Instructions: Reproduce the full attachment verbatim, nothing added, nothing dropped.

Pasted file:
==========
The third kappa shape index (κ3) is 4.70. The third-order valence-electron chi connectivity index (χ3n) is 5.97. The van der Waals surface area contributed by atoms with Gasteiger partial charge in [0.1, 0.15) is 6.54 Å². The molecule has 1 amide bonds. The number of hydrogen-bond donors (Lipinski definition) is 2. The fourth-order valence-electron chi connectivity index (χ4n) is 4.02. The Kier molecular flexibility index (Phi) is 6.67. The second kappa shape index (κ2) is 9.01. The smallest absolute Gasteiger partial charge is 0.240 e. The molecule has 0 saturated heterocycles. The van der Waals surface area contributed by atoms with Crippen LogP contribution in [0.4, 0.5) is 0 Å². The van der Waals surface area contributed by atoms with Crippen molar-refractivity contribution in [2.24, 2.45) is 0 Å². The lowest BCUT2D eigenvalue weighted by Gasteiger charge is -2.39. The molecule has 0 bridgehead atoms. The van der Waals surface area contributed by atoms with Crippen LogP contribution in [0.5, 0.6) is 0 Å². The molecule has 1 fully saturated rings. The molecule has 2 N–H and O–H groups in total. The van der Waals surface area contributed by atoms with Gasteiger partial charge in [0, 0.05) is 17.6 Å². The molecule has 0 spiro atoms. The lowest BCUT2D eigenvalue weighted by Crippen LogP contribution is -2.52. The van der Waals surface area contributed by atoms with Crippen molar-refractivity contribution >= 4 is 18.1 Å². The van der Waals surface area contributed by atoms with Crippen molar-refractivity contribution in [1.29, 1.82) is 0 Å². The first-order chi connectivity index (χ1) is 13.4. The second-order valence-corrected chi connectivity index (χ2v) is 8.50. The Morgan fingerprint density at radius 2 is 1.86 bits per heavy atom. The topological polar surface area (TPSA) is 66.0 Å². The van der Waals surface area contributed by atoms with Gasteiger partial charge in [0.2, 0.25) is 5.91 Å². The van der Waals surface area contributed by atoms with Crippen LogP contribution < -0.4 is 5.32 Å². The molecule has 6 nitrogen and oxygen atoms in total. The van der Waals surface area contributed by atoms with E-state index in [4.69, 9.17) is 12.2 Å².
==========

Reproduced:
The third kappa shape index (κ3) is 4.70. The third-order valence-electron chi connectivity index (χ3n) is 5.97. The van der Waals surface area contributed by atoms with Gasteiger partial charge in [0.1, 0.15) is 6.54 Å². The molecule has 1 amide bonds. The number of hydrogen-bond donors (Lipinski definition) is 2. The fourth-order valence-electron chi connectivity index (χ4n) is 4.02. The Kier molecular flexibility index (Phi) is 6.67. The second kappa shape index (κ2) is 9.01. The smallest absolute Gasteiger partial charge is 0.240 e. The molecule has 0 saturated heterocycles. The van der Waals surface area contributed by atoms with Crippen LogP contribution in [0.4, 0.5) is 0 Å². The van der Waals surface area contributed by atoms with Crippen molar-refractivity contribution in [2.24, 2.45) is 0 Å². The lowest BCUT2D eigenvalue weighted by Gasteiger charge is -2.39. The molecule has 0 bridgehead atoms. The van der Waals surface area contributed by atoms with Crippen LogP contribution in [0.5, 0.6) is 0 Å². The molecule has 1 fully saturated rings. The molecule has 2 N–H and O–H groups in total. The van der Waals surface area contributed by atoms with Gasteiger partial charge in [0, 0.05) is 17.6 Å². The molecule has 0 spiro atoms. The lowest BCUT2D eigenvalue weighted by Crippen LogP contribution is -2.52. The van der Waals surface area contributed by atoms with Crippen molar-refractivity contribution >= 4 is 18.1 Å². The van der Waals surface area contributed by atoms with Crippen molar-refractivity contribution in [1.29, 1.82) is 0 Å². The first-order chi connectivity index (χ1) is 13.4. The second-order valence-corrected chi connectivity index (χ2v) is 8.50. The Morgan fingerprint density at radius 2 is 1.86 bits per heavy atom. The topological polar surface area (TPSA) is 66.0 Å². The van der Waals surface area contributed by atoms with Gasteiger partial charge in [0.2, 0.25) is 5.91 Å². The van der Waals surface area contributed by atoms with Crippen LogP contribution < -0.4 is 5.32 Å². The molecule has 6 nitrogen and oxygen atoms in total. The van der Waals surface area contributed by atoms with E-state index in [4.69, 9.17) is 12.2 Å².